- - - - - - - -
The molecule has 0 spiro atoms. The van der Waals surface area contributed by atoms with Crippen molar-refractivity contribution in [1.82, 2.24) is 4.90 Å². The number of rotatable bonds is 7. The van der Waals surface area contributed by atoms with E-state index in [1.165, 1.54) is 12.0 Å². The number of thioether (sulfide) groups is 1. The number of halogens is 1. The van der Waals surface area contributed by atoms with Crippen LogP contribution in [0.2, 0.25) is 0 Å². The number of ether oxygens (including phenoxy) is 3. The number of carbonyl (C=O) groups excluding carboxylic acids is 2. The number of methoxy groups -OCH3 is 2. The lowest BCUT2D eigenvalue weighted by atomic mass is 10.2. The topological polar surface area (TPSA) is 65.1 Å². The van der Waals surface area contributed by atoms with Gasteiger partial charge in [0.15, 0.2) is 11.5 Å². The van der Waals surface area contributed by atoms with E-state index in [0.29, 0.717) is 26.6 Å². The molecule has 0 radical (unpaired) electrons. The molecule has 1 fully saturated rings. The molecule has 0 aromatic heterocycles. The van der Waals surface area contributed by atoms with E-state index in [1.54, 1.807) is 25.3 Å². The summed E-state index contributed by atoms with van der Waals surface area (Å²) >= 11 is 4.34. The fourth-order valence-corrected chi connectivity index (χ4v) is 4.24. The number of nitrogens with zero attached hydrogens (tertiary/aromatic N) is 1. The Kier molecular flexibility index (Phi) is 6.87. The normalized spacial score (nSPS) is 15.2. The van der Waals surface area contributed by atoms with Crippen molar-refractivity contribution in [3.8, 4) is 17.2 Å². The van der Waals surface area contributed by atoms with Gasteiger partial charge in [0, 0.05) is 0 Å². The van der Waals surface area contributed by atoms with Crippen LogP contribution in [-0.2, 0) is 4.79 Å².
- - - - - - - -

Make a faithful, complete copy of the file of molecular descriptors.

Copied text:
The molecule has 0 spiro atoms. The van der Waals surface area contributed by atoms with Crippen molar-refractivity contribution in [1.82, 2.24) is 4.90 Å². The number of rotatable bonds is 7. The van der Waals surface area contributed by atoms with E-state index in [1.165, 1.54) is 12.0 Å². The number of thioether (sulfide) groups is 1. The number of halogens is 1. The van der Waals surface area contributed by atoms with Crippen LogP contribution in [0.2, 0.25) is 0 Å². The number of ether oxygens (including phenoxy) is 3. The number of carbonyl (C=O) groups excluding carboxylic acids is 2. The number of methoxy groups -OCH3 is 2. The lowest BCUT2D eigenvalue weighted by atomic mass is 10.2. The topological polar surface area (TPSA) is 65.1 Å². The van der Waals surface area contributed by atoms with Gasteiger partial charge in [0.15, 0.2) is 11.5 Å². The van der Waals surface area contributed by atoms with E-state index in [0.29, 0.717) is 26.6 Å². The molecule has 0 radical (unpaired) electrons. The molecule has 1 fully saturated rings. The molecule has 0 aromatic heterocycles. The van der Waals surface area contributed by atoms with E-state index in [1.54, 1.807) is 25.3 Å². The summed E-state index contributed by atoms with van der Waals surface area (Å²) >= 11 is 4.34. The fourth-order valence-corrected chi connectivity index (χ4v) is 4.24. The number of nitrogens with zero attached hydrogens (tertiary/aromatic N) is 1. The Kier molecular flexibility index (Phi) is 6.87. The normalized spacial score (nSPS) is 15.2. The van der Waals surface area contributed by atoms with Crippen molar-refractivity contribution in [3.8, 4) is 17.2 Å². The van der Waals surface area contributed by atoms with Gasteiger partial charge in [0, 0.05) is 0 Å². The van der Waals surface area contributed by atoms with Crippen LogP contribution in [-0.2, 0) is 4.79 Å².